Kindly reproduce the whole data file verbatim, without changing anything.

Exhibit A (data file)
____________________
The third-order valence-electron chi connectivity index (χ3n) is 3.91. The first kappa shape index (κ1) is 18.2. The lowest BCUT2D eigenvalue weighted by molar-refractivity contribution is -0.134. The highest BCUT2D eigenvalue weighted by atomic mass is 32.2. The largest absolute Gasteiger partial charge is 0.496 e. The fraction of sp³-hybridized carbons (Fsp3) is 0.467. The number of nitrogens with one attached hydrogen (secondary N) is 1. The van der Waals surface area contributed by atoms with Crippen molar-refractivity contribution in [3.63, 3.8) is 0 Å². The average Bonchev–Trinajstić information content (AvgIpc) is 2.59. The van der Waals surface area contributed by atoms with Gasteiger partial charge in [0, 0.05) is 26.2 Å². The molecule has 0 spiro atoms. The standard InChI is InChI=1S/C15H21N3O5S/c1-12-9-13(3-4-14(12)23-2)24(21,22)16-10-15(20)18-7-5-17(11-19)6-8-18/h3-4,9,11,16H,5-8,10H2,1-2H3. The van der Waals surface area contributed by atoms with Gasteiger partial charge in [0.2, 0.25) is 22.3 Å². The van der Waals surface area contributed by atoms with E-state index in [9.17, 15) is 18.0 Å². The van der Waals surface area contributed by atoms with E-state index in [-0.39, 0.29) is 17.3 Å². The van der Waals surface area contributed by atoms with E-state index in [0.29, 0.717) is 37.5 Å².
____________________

The third-order valence-electron chi connectivity index (χ3n) is 3.91. The first kappa shape index (κ1) is 18.2. The lowest BCUT2D eigenvalue weighted by molar-refractivity contribution is -0.134. The highest BCUT2D eigenvalue weighted by atomic mass is 32.2. The largest absolute Gasteiger partial charge is 0.496 e. The fraction of sp³-hybridized carbons (Fsp3) is 0.467. The number of nitrogens with one attached hydrogen (secondary N) is 1. The van der Waals surface area contributed by atoms with Crippen molar-refractivity contribution in [3.63, 3.8) is 0 Å². The average Bonchev–Trinajstić information content (AvgIpc) is 2.59. The van der Waals surface area contributed by atoms with Gasteiger partial charge in [0, 0.05) is 26.2 Å². The molecule has 0 spiro atoms. The standard InChI is InChI=1S/C15H21N3O5S/c1-12-9-13(3-4-14(12)23-2)24(21,22)16-10-15(20)18-7-5-17(11-19)6-8-18/h3-4,9,11,16H,5-8,10H2,1-2H3. The van der Waals surface area contributed by atoms with Gasteiger partial charge in [0.2, 0.25) is 22.3 Å². The van der Waals surface area contributed by atoms with E-state index in [9.17, 15) is 18.0 Å². The van der Waals surface area contributed by atoms with E-state index in [-0.39, 0.29) is 17.3 Å². The van der Waals surface area contributed by atoms with E-state index in [0.29, 0.717) is 37.5 Å².